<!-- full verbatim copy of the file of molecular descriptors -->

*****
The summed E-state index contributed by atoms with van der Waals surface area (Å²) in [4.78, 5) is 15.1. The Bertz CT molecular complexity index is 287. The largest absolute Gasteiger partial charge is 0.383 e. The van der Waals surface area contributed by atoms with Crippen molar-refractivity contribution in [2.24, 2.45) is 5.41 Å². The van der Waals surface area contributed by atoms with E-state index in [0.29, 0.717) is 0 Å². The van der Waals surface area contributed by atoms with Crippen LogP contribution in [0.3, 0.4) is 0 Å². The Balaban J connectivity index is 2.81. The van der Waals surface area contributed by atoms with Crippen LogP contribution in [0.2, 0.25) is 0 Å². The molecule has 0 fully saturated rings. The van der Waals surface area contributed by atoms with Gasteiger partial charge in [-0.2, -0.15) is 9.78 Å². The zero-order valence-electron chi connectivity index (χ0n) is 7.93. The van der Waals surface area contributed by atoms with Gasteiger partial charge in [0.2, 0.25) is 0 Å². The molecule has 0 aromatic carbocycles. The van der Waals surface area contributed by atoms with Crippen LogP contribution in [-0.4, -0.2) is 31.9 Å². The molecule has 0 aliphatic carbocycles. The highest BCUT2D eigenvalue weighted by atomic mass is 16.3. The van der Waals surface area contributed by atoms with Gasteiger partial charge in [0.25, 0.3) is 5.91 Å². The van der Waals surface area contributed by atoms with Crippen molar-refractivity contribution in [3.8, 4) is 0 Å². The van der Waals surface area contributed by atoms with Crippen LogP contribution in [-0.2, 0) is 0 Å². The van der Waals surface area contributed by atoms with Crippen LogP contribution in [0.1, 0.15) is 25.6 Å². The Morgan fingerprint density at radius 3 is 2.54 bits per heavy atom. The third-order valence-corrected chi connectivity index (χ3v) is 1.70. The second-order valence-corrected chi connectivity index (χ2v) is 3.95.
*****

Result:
The summed E-state index contributed by atoms with van der Waals surface area (Å²) in [4.78, 5) is 15.1. The Bertz CT molecular complexity index is 287. The largest absolute Gasteiger partial charge is 0.383 e. The van der Waals surface area contributed by atoms with Crippen molar-refractivity contribution in [2.24, 2.45) is 5.41 Å². The van der Waals surface area contributed by atoms with E-state index in [0.29, 0.717) is 0 Å². The van der Waals surface area contributed by atoms with Crippen LogP contribution in [0.3, 0.4) is 0 Å². The Balaban J connectivity index is 2.81. The van der Waals surface area contributed by atoms with Crippen LogP contribution in [0.2, 0.25) is 0 Å². The molecule has 0 fully saturated rings. The van der Waals surface area contributed by atoms with Gasteiger partial charge in [-0.2, -0.15) is 9.78 Å². The zero-order valence-electron chi connectivity index (χ0n) is 7.93. The van der Waals surface area contributed by atoms with Gasteiger partial charge in [0.2, 0.25) is 0 Å². The molecule has 0 aromatic carbocycles. The van der Waals surface area contributed by atoms with Crippen LogP contribution in [-0.4, -0.2) is 31.9 Å². The molecule has 0 aliphatic carbocycles. The highest BCUT2D eigenvalue weighted by atomic mass is 16.3. The van der Waals surface area contributed by atoms with Gasteiger partial charge in [0.25, 0.3) is 5.91 Å². The van der Waals surface area contributed by atoms with Crippen molar-refractivity contribution in [3.8, 4) is 0 Å². The van der Waals surface area contributed by atoms with Crippen LogP contribution in [-0.2, 0) is 0 Å². The van der Waals surface area contributed by atoms with Crippen LogP contribution in [0.1, 0.15) is 25.6 Å². The Morgan fingerprint density at radius 3 is 2.54 bits per heavy atom. The third-order valence-corrected chi connectivity index (χ3v) is 1.70. The second-order valence-corrected chi connectivity index (χ2v) is 3.95.